## 4. Stress

• Stress is the force per unit area. This is because the geometry of the parts are not fixed, and we must account for the size of the cross section that is resisting a force or moment.

• So far we have dealt with tensions and compressions in members somewhat simply. If we consider a simple member as shown below, we use the force divided by the area to give us the force per unit area. • The normal units for stress are given below. • The material at the section of interest acts like numerous supports, each exerting internal forces. As a result the stress is statically indeterminate, but a reasonable estimate is made by assuming uniform distribution. In the internal forces are not constant over the cross section of the part. • For two dimensional objects the internal forces of interest are shear force, normal force and bending moment.

• Using stress we can calculate deformations (strain) and failure loads. This is done by referring to tables of values for particular materials.

4.1 Types of Stress

• Consider an example of using a pair of scissors (“shears”) to cut a piece of metal, Problem 4.1 Given the 1” diameter bar to the left, what is the internal (normal) stress if the load P is 100KN? If the bar is made of gray cast iron, what is the difference between the ultimate tensile strength and the induced stress? • By convention we will always define tension as a positive stress, and compression as a negative stress. • Single Shear: These calculations are commonly used when examining rivets and bolts. Consider the example below with the bolt in single shear. • Double Shear: Now consider a bolt that is exposed to double shear. Below we can see a section view of a pin through two members. • Bearing Stress: We may also consider how the force on a pin effects the surrounding material. In the figure below we are finding the bearing stress. In this case the bearing stress will be a normal stress. • The bearing stress as shown only needs to be considered when the member is in tension.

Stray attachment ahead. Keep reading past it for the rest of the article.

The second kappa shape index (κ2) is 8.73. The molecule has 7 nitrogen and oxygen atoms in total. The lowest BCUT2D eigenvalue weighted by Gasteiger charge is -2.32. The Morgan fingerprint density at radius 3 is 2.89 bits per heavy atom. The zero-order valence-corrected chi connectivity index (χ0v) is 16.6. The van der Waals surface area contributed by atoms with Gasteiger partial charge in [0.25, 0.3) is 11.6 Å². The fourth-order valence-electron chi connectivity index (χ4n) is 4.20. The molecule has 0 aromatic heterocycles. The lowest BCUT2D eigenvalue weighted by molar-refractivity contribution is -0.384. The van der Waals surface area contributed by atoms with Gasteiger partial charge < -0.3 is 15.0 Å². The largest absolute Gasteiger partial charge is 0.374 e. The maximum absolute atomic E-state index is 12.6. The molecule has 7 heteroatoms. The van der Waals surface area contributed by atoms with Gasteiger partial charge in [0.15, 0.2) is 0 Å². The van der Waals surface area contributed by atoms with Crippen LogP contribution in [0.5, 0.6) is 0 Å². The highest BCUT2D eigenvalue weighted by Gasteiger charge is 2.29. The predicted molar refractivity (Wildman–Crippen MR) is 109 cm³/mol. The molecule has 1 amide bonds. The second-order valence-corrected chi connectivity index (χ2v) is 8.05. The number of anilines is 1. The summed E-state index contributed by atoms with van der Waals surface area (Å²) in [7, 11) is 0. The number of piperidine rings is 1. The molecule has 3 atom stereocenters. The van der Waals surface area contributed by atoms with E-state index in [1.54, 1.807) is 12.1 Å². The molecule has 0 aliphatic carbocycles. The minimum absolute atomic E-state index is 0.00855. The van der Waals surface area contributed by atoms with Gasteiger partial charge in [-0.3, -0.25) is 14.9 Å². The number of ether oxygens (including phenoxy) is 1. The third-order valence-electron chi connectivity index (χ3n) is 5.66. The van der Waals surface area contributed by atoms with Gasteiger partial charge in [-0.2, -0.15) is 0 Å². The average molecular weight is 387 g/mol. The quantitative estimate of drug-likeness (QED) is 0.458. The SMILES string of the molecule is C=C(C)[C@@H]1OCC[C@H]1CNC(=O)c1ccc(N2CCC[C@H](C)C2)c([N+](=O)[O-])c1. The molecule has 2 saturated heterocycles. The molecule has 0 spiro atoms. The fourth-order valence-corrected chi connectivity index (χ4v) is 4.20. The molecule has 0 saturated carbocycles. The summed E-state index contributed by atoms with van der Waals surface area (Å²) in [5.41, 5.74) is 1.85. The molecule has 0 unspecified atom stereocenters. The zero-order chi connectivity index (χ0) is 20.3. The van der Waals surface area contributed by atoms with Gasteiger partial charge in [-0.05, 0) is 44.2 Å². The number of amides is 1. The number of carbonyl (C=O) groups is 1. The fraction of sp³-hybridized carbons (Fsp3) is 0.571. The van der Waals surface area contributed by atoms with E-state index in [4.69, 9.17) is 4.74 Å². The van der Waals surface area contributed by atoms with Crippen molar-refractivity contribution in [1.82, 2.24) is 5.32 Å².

4.2 Stress Analysis

• Let’s consider an example problem [1.15, pg. 16, Beer and Johnston]. For this problem we will examine all links for maximum stresses.      4.3 Strain Caused by Axial Loads

• Under simple axial loads metals and other materials act like simple springs. This behavior is known as elastic

• If the material becomes permanently deformed this is known as plastic deformation.

• Consider a generic load-deflection curve, • This curve is produced by forcing the deformation, then measuring the holding force using a special tensile tester. The specimen pictured above is fastened into a hydraulic or screw based machine. The specimen is then stretched and the applied load measured. The curves can be directly drawn from using load and deflection.

• Secondly, the graph above is often changed as shown to make it independent of geometry. • Note that Young’s modulus is a spring constant for a unit volume of material. To get it into a traditional spring constant we must multiply it by area, and divide by length.

4.4 Stress Strain Curves

• For low carbon steel, • While necking, the cross section at one point decreases, thus increasing the stress. In turn this continues rapidly until fracture.

• The strain hardening of some materials occurs as they are stretched, the Ultimate Tensile Strength increases, but Young’s modulus remains the same.

• Each material will have it’s own stress-strain curve and these are determined experimentally, and found in abundance in handbooks.